It’s really hard to sum up Ultimate Peace camp. A lot of what happens here is emotional and difficult to articulate anyway, but some of what happens here just sneaks up on you, leaving you totally speechless. I’ll try.
This was our first “training” camp as opposed to the previous “summer” camps that we’ve organized. About 90 kids who have been training throughout the year were recommended by their mentor coaches to participate in this more focused, higher skill level camp. Coaches from some of the most competitive teams in the world fundraised for months and took time out from their jobs and training schedules (even missing team practices to prepare them for the World Championships in Japan next week) to come and share their unparalleled knowledge and experience with us.
What were the differences? First, kids knew how to play ultimate. You could say words like “dump” and “swing” and “cut” and “mark” and they knew what you were talking about. They wanted to play. They’ve already competed both with each other and against each other. They wanted to win and they were willing to work for it.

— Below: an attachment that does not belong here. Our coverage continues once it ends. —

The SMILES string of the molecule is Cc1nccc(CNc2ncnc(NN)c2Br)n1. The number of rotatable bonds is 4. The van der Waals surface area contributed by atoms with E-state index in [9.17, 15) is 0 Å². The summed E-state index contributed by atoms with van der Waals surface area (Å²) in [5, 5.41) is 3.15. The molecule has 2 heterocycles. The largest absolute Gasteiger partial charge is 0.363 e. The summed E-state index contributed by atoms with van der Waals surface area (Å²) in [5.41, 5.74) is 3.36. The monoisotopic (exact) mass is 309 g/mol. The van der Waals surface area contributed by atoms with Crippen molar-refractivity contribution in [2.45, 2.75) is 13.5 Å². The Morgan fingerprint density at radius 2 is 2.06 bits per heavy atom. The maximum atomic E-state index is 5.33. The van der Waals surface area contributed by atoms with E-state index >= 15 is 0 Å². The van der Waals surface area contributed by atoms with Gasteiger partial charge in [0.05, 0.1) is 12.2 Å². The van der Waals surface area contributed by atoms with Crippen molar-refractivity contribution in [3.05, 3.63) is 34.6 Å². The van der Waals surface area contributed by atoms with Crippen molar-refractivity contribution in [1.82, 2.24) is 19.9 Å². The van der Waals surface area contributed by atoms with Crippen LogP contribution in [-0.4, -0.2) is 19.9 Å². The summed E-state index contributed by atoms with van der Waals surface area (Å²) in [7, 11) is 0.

Second, they knew what Spirit of the Game looked like. Every bid for a disc that resulted in someone on the ground (which was a lot of them), was followed by a helping hand from a teammate or an opponent– whoever was closest. There were no disagreements about calls that required a coach to get involved. I didn’t see anyone yell at anyone from their own team when they had a drop or made a poor throw. Turnover? Heads up. We’re on D.
My team had a couple of kids whose level of play was not where the rest of the boys were. I had this issue last year and so during the tournament, these less experienced and smaller players were sometimes discouraged by their teammates from taking the field or ignored when they did. I saw none of that this year. Our younger players were thrown to when they were open and were never called off a line. And we didn’t have to say anything.
Third, and this is the part that just snuck up on me, we’re becoming what we’re striving to become: a single community. I’ll give you some examples:
After an intense game, Yaron from Ra’anana (Jewish neighborhood) did the talking in the spirit circle. After the usual congratulations on good play he said, “And where’s Samir? Samir, you nearly killed us! You are FAST!” Samir, needless to say, is from an Arab village in northern Israel. But no one cared about that. It was his speed that they noticed.
And another: As the girlsteams prepared for the tournament finals, the Nature Mamas started their warm up jog. Out in front were team leaders Asmaa, an Arab from Tamra, and Shakhar, a Jew from Sde Boker.
They ran side by side heading up the army style pump up cheer as the girls made their laps. Both of the girls mentioned to me what great chemistry they had together on the field. Neither of them mentioned the fact that one of them was a Jew and one of them was an Arab. They’ll be playing together for the Girls Israeli National Team at the Youth World Championships in Dublin this summer, too.